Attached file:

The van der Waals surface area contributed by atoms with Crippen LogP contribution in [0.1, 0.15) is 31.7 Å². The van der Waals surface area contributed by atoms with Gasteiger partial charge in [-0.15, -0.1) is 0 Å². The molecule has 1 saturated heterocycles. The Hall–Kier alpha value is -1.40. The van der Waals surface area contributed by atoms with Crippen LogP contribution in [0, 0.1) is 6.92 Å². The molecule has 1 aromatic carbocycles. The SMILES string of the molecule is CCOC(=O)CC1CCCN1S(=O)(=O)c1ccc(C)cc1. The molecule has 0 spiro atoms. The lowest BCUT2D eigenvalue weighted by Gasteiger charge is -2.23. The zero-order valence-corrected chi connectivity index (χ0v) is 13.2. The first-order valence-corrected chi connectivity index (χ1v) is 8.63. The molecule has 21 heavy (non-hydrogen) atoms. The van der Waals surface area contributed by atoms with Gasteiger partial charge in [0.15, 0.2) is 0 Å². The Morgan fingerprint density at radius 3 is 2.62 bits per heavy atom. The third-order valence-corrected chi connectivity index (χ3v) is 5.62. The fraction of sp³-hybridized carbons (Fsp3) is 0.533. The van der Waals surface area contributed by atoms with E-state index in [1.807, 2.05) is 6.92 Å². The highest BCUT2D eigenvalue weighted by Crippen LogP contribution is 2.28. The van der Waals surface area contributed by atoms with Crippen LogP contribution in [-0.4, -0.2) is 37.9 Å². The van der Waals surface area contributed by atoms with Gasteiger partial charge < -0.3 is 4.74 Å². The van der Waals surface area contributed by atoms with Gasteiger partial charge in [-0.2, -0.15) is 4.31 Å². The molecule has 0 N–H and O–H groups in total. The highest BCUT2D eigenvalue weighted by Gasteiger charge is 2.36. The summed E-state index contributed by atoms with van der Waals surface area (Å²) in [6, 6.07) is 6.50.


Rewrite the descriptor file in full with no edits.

The van der Waals surface area contributed by atoms with Crippen LogP contribution in [0.1, 0.15) is 31.7 Å². The van der Waals surface area contributed by atoms with Gasteiger partial charge in [-0.15, -0.1) is 0 Å². The molecule has 1 saturated heterocycles. The Hall–Kier alpha value is -1.40. The van der Waals surface area contributed by atoms with Crippen LogP contribution in [0, 0.1) is 6.92 Å². The molecule has 1 aromatic carbocycles. The SMILES string of the molecule is CCOC(=O)CC1CCCN1S(=O)(=O)c1ccc(C)cc1. The molecule has 0 spiro atoms. The lowest BCUT2D eigenvalue weighted by Gasteiger charge is -2.23. The zero-order valence-corrected chi connectivity index (χ0v) is 13.2. The first-order valence-corrected chi connectivity index (χ1v) is 8.63. The molecule has 21 heavy (non-hydrogen) atoms. The van der Waals surface area contributed by atoms with Gasteiger partial charge in [0.15, 0.2) is 0 Å². The Morgan fingerprint density at radius 3 is 2.62 bits per heavy atom. The third-order valence-corrected chi connectivity index (χ3v) is 5.62. The fraction of sp³-hybridized carbons (Fsp3) is 0.533. The van der Waals surface area contributed by atoms with E-state index in [1.807, 2.05) is 6.92 Å². The highest BCUT2D eigenvalue weighted by Crippen LogP contribution is 2.28. The van der Waals surface area contributed by atoms with Crippen LogP contribution in [-0.4, -0.2) is 37.9 Å². The van der Waals surface area contributed by atoms with Gasteiger partial charge < -0.3 is 4.74 Å². The van der Waals surface area contributed by atoms with Gasteiger partial charge in [-0.2, -0.15) is 4.31 Å². The molecule has 0 N–H and O–H groups in total. The highest BCUT2D eigenvalue weighted by Gasteiger charge is 2.36. The summed E-state index contributed by atoms with van der Waals surface area (Å²) in [6, 6.07) is 6.50.